Not only is the Golden Temple the holiest religious site for Sikhs, experts say it is also an important shrine for Canadian prime ministers to pay their respects to.
In fact, experts say it could be more important than visiting New Delhi, India’s capital.
“The Golden Temple is Sikh’s equivalent to the Vatican for Catholics,” Japinder Singh Grewal, the director with Sikhs for Justice, said. “This is where our highest leader of religion is located.””
“In December 2017, Canada’s Liberal Party government, headed by Prime Minister Justin Trudeau, barred organizations that oppose abortion from receiving funds from the Summer Jobs Canada program. This program subsidizes wages for small businesses, public entities, and nonprofits (including churches and faith-based groups) that provide “quality” summer jobs for young people who are full-time students.
Starting this year, according to a statement, applicants for funding from Summer Jobs Canada must box-check an “attestation” that “both the job and the organization’s core mandate” support “women’s reproductive rights.” The agency also makes it crystal-clear that those rights include “the right to access safe and legal abortions.” Applicants that decline to check the box will not be considered for funding.
The new rule has generated outrage—and not just among pro-life groups and the traditionalist Christian churches that have depended on the jobs program to help them staff their summer camps. On January 16, a group of clergymen and others representing a wide range of faiths—Muslims, Sikhs, Jews, and Hindus, along with Christians—met in Mississauga, Ontario, to express alarm over the new Trudeau policy. Some of the religious groups staunchly oppose abortion; others don’t have a clear position on abortion but don’t want to be forced to take a stand on this contentious issue. The issues discussed at the meeting were obvious: religious freedom, and what would be defined as “viewpoint discrimination” under U.S. First Amendment law—the government’s treating some political expressions as less worthy than others.”
“A sea change in the religious landscape of Canada is underway. Led by millennials, Canada is increasingly moving towards a secular culture. “Spiritual but not religious” has become our new normal.
A 2015 Angus Reid poll found 39 per cent of Canadians identify as “spiritual but not religious.” Another 27 per cent identify as “neither religious nor spiritual;” 24 per cent as “religious and spiritual;” and 10 per cent as “religious but not spiritual.”
What sparked this dramatic change in beliefs and self-identification? And what does it mean for the future of Canadian society?”
“When the success of your government grant application depends on agreeing with a government opinion, then there is bound to be a fuss. Canada is a democracy and Liberal democrats, by definition, do not take government-imposed opinions lightly.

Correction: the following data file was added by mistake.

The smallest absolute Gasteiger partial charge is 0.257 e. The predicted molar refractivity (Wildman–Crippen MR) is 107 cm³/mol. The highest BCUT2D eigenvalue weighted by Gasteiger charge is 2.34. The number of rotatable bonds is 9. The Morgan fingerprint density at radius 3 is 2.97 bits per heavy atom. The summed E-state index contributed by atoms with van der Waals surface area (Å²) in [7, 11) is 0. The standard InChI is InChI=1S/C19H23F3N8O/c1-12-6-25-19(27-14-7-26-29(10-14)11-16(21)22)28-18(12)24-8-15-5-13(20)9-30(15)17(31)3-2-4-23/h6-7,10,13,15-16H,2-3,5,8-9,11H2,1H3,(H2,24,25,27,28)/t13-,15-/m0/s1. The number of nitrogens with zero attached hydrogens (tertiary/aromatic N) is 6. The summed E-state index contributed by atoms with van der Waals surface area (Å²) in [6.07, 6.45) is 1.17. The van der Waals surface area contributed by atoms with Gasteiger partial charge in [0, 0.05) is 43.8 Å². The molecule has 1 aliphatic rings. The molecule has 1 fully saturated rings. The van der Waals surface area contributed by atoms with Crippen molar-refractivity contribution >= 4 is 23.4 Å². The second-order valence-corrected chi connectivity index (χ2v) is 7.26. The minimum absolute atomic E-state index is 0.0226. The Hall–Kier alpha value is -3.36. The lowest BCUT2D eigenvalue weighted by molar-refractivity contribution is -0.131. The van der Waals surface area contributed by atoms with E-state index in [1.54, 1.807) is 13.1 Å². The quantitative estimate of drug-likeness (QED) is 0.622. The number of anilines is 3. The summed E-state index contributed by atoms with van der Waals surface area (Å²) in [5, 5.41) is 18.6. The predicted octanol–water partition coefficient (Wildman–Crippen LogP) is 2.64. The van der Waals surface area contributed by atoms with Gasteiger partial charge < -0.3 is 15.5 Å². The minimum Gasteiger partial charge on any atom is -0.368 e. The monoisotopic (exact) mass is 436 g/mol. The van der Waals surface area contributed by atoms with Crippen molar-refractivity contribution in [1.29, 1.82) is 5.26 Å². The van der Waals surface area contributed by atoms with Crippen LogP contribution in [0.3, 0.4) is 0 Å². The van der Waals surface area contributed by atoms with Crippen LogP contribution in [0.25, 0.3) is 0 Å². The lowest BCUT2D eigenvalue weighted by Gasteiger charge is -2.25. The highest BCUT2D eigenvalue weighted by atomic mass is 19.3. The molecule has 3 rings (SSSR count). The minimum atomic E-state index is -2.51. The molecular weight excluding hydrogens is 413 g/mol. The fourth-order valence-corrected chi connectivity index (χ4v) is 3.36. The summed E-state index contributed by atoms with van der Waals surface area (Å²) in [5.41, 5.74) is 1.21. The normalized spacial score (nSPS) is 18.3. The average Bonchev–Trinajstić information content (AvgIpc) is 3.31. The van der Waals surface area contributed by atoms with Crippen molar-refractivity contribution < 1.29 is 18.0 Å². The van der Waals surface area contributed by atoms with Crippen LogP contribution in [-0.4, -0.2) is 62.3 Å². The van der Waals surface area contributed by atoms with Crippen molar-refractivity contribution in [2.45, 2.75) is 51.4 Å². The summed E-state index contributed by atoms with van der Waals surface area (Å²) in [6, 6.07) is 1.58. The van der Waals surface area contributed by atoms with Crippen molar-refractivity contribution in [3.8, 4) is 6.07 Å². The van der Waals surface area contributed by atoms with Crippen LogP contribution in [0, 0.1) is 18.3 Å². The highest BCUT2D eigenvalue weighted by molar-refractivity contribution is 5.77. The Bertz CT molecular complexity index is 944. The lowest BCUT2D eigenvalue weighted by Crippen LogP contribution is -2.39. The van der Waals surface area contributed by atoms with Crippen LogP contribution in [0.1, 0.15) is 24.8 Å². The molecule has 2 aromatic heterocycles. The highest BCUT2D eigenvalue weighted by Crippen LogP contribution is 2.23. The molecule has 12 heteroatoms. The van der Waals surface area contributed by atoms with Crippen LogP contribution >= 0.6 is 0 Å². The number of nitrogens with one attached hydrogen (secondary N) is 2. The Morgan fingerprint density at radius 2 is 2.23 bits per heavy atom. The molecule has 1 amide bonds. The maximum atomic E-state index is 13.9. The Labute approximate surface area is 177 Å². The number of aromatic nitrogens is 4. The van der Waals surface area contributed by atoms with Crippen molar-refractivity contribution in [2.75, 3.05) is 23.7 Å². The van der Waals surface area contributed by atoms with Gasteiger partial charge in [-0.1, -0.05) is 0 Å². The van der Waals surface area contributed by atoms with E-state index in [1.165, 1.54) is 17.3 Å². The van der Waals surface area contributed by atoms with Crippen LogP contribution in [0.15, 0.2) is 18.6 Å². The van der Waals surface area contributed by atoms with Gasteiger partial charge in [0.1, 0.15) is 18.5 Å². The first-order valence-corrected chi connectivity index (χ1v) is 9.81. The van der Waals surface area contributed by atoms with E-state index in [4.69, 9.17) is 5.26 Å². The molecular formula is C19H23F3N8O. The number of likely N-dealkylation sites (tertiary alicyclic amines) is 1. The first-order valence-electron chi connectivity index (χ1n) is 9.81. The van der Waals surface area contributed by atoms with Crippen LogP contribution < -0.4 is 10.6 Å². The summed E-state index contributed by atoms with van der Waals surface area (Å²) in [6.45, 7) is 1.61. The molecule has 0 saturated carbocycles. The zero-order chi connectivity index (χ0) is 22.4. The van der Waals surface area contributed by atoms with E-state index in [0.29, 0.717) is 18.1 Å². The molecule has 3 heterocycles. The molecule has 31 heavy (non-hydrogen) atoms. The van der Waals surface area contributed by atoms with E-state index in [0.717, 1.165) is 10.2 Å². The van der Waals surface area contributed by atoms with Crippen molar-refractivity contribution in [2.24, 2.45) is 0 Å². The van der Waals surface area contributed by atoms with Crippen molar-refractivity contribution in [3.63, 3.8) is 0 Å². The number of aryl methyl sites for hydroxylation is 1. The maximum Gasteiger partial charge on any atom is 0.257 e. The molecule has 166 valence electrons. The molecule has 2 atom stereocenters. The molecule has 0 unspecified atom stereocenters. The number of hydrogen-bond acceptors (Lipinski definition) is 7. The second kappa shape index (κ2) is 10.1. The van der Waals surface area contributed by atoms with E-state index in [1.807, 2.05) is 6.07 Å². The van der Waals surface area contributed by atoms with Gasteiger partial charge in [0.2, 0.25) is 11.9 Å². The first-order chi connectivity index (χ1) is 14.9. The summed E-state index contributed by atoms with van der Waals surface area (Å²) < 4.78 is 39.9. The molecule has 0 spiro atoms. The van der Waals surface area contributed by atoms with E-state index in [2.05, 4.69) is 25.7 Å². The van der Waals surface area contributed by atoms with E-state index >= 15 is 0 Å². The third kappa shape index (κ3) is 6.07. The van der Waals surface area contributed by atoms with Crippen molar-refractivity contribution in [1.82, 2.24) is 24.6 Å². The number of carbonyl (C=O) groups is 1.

The Canada Summer Jobs is a government program that funds non-profits, small businesses and charities to hire summer students. It is designed to give young people quality work experience to enhance their careers. This year, the government required organizations to declare their agreement with the government regarding abortion.
It has been alleged that “[r]eligious organizations and editorial writers have sown confusion about [this] new eligibility criteria . . .” The confusion (and there has been plenty) is not from religious organizations and editorial writers but from the government itself.”
“The American evangelist Billy Graham, one of the most important religious figures of the past century, has died aged 99.
In a career spanning more than 60 years, he is believed to have preached to tens of millions of people in what he called his “crusades”.
Here are some of the key things he believed and stood for throughout his life.
He was an early crusader for civil rights
At a time of racial segregation in the US, Graham said he would not speak before segregated audiences in the 1950s, and often spoke of the need for inclusion.
At one event in Tennessee in 1953, he moved ropes that divided black and white members of his audience.”
“OTTAWA – Legal action is not off the table for charities and groups that have asked the government for accommodation of their Charter rights in the Canada Summer Jobs controversy.
“If the government is not going to accommodate, we will be looking at what all of our options are,” said Barry Bussey, director of legal affairs for the Canadian Council of Christian Charities (CCCC). “That may include legal action, but we’re kind of in a wait-and-see on how government is going to respond.”
“We have lots of street ministries, summer camps and programs various churches put on and they simply want to do ministry,” he said. “This is an unnecessary controversy, an unnecessary thing.””
“MONTREAL, Quebec – Last fall, the Canadian province of Quebec passed legislation, Bill 62, that would make it illegal for anyone to receive public services if they did not show their face. Dubbed as a “religious neutrality” law, critics claimed the bill discriminated against Muslims who wear headscarves as a part of their religious practice – and should be cause for concern for all people of faith.
In recent months another controversy has brewed over Canada’s summer jobs program – a popular funding initiative for businesses and organizations to hire students during summer break – when the government of Prime Minister Justin Trudeau announced that in order to receive funding, you must attest to supporting abortion rights in Canada. Last month, a group of Jewish, Catholic, and Muslim leaders joined together in protest of the decision and called on the government to reverse its policy.
In an interview with Crux, Archbishop Christian Lépine of Montreal said he feared both the example of Bill 62 and the Canadian Summer Jobs program are moving the country in the direction of relegating people of faith to “second-class citizens.””